Thinking about Email Ministry

July 25, 2008 — 2 Comments

One of the most basic ways to begin connecting your church to others via the Internet is through an email list, sometimes known as a listserv. Email is the most basic form of communication on the net, and pretty much continues to be used by most folks on a regular basis. Yet, it is amazing how many churches aren’t using this important means of communication in an effective way, often because they think that it may be too expensive.

Of course, the most basic way to do this is to create a mailing list in your e-mail program (often called an email client) and send emails to everyone on that list. While that is functional, especially for small groups of 10 or 20 people, the fact is that if often breaks down for big groups, and has some unintended consequences. Since this was one of the earliest form of spamming others, spam filters are particularly sensistive to e-mails with multiple addresses, and often blacklist those who send out lots of messages in this way. Additionally, these e-mails end up including the e-mail address of every recipient in the message, which is not a responsible way to handle personal information. Simply put, there are much more effective ways of handling e-mail lists than creating one in your copy of Outlook Express.

The first generation of programs created for handling e-mail lists was created by a company called Listserv, and this quickly became a common designation for programs designed to process e-mail messages and send them to a large list. In the old days, this required purchasing software and installing it on your own server, tasks the pretty much ensured that one would need a tech person to help.

Constant ContactAs the notion of web based services has expanded, so have the possibilities for dealing with e-mail lists. There are any number of commercial services that allow one to create large e-mail lists with all sorts of formatting options for a fee, usually based on the list size. One of the most popular for church groups is Constant Contact, which is a service that allows for both e-mail marketing and surveys. The advantage of these services is that they generally have better support for HTML e-mails, allowing for a more polished appearance. These services also have user tracking tools that the free options don’t have.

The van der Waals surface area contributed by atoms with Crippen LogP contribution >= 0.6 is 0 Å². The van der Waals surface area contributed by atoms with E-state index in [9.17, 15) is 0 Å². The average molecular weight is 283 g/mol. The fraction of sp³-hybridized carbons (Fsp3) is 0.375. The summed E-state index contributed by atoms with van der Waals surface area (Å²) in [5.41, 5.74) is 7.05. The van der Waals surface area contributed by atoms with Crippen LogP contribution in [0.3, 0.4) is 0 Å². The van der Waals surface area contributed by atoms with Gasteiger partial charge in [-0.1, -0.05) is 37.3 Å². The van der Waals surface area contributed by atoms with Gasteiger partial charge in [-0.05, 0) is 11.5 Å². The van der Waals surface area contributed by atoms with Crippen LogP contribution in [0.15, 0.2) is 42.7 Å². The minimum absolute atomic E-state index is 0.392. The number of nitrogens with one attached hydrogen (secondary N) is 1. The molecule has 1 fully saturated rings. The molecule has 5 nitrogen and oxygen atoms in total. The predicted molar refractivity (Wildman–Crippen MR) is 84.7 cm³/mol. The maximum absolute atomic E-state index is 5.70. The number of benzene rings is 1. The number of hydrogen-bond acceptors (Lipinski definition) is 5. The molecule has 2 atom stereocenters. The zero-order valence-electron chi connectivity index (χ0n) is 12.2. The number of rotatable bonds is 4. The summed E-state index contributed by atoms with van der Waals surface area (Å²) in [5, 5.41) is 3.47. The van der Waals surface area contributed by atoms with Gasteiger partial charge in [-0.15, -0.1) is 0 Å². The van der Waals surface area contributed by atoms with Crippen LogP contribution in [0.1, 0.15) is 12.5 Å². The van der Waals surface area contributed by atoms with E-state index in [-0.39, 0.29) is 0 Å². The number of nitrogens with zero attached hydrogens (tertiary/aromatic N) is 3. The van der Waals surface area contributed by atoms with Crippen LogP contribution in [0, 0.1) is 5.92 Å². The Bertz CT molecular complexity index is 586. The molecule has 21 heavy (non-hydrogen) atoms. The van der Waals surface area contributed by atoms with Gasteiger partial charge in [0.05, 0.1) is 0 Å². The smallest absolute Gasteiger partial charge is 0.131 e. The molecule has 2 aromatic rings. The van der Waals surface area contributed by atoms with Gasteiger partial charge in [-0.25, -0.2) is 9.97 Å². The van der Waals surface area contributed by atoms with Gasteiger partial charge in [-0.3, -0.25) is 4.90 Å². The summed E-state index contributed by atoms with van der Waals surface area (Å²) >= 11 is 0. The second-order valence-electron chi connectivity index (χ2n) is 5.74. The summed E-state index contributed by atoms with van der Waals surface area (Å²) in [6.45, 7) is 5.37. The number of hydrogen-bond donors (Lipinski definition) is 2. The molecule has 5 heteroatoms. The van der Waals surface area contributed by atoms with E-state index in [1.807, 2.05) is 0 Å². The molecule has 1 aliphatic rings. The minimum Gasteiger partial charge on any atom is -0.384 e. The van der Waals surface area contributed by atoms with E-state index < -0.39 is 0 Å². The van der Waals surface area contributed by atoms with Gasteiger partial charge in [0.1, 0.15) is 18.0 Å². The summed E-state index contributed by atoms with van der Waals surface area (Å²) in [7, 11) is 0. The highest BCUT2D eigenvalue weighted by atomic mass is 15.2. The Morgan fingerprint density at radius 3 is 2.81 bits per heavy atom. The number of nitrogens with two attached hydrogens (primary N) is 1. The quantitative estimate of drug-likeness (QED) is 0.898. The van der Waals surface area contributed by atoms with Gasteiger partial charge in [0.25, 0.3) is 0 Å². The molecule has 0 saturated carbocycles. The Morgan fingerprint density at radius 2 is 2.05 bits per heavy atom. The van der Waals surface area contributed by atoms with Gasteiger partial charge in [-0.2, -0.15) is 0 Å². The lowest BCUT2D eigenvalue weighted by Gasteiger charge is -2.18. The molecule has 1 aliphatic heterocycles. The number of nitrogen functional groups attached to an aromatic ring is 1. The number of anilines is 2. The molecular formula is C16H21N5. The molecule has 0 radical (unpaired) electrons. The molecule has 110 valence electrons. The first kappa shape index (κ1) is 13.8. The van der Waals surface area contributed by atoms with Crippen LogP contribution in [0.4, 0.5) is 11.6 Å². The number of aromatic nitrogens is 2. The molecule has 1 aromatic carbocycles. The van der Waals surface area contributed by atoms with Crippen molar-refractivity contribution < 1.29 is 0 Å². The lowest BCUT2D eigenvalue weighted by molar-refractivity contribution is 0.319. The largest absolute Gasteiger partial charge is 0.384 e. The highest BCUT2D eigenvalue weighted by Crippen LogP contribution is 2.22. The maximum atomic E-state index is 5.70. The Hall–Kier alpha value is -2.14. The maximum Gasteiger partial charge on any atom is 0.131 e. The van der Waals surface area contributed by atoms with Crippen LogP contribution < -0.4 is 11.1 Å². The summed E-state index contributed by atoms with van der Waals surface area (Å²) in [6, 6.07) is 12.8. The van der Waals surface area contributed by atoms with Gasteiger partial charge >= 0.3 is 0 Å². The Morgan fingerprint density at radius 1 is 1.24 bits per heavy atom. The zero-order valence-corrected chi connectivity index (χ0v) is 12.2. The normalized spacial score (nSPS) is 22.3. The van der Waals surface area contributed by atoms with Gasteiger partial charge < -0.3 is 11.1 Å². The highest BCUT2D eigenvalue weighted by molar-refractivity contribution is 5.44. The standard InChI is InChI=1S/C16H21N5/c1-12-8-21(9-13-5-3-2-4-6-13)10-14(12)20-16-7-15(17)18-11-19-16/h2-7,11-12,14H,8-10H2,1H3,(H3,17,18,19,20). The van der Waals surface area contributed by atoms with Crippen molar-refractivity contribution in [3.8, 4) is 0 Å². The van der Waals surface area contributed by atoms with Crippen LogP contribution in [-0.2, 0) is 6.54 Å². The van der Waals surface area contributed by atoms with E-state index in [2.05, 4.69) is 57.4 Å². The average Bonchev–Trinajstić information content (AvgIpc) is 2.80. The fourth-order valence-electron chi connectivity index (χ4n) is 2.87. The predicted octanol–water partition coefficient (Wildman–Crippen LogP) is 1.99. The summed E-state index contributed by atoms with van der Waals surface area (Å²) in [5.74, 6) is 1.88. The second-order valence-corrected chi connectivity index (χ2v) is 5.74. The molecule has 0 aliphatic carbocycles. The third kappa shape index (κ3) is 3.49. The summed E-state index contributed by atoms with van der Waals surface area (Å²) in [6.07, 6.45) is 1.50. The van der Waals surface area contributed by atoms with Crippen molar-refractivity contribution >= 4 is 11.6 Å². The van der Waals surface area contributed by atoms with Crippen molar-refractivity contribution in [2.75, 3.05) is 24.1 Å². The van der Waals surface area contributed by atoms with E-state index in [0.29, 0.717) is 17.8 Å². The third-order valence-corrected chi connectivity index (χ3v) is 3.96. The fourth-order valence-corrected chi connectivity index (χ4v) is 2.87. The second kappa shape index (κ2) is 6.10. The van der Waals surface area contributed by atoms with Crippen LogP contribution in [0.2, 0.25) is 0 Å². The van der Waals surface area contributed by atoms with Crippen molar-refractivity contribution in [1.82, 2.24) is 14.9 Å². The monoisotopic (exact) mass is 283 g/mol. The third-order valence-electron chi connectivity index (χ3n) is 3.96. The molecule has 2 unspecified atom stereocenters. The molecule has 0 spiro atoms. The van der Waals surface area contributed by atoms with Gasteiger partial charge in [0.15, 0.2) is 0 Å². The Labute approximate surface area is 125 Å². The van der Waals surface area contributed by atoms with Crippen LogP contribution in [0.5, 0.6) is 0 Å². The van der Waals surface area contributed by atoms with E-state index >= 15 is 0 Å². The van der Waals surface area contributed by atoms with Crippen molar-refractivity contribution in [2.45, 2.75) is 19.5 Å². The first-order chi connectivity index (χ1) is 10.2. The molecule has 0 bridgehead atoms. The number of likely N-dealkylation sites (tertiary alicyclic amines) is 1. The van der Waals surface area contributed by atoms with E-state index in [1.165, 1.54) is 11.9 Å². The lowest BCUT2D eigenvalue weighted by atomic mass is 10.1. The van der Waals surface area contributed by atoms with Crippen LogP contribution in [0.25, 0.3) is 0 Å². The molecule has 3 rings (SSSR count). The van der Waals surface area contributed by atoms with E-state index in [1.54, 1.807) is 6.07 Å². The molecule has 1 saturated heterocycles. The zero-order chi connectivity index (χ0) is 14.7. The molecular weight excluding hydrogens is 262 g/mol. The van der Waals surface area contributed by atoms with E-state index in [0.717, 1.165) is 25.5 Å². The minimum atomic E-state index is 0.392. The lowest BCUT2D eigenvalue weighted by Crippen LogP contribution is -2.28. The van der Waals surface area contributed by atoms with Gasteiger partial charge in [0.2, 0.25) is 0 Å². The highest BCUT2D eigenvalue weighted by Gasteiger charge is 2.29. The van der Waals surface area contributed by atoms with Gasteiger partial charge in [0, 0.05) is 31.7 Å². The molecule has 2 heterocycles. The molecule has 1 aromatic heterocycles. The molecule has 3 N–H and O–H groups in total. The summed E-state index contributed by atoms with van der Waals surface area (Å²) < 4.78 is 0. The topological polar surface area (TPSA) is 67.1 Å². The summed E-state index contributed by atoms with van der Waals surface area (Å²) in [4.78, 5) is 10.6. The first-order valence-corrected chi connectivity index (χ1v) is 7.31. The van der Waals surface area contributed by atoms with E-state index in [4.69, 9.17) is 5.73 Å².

If I were in a church that had more resources, I might think about using one of these services. However, the reality of my church and many out there is that a couple of hundred bucks a year for a service like those listed above is out of the question. That leaves us with considering the free alternatives.

There are two primary alternatives available that I have used: Google Groups and Yahoo Groups. Both are free services that require setting up an account. Both have the same basic functionality in managing lists and sending messages. The great thing about these services is the ease of use — you simply e-mail a message from whatever e-mail service you use to the group, and the group service blasts the e-mail to everyone. These services have the ability to limit who gets to send messages (moderated versus open groups) and have pretty much done everything that I have needed them to do.

Having said that, I prefer Google Groups for a single reason — their willingness to make make their advertising as unobtrusive as possible. We originally used Yahoo Groups, which was the first player to the table. But Yahoo inserted advertising in every message sent, which could be awkward at times depending on what we were sending. Google doesn’t insert any advertising in the email, choosing instead to limit advertising to the group web site. Of course, Google could change this anytime, but so far they have been good about keeping things clean and simple. Thus, we have standardized on Google Groups as the primary means of making contact via e-mail.

There are certainly limits to the free services, especially in regards to sending HTML e-mail, but all in all the services work well and are a great way of getting your congregation’s e-mail ministry started.

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2 responses to Thinking about Email Ministry

  1. 

    Jay, I really enjoy reading this site. The nature of the posts mean that I don’t usually respond, but I want you to know that they are interesting and useful!!

    In fact, I think you (maybe someone else, like Andrew Conard, but certainly one of you!) were one of the first ones to turn me on to RSS sometime back. So, anyway, thanks for TechnoPastor!

  2. 

    I just thought I’d throw out another option for e-mailing the church, and that would be a church management software. I work one called Excellerate (www.excellerate.com), and it keeps track of all your member info, cell groups, etc. and it allows you to send emails to all or part of your listing. It’s a good way to send updates to a particular group, like sending all the men an email about Man Night or all the parents an e-mail about changes in the youth program. I know that’s a bit different than what you were looking for, since you just wanted a mailing system, but I thought I would mention it since some people might already be looking for a church management software anyway.

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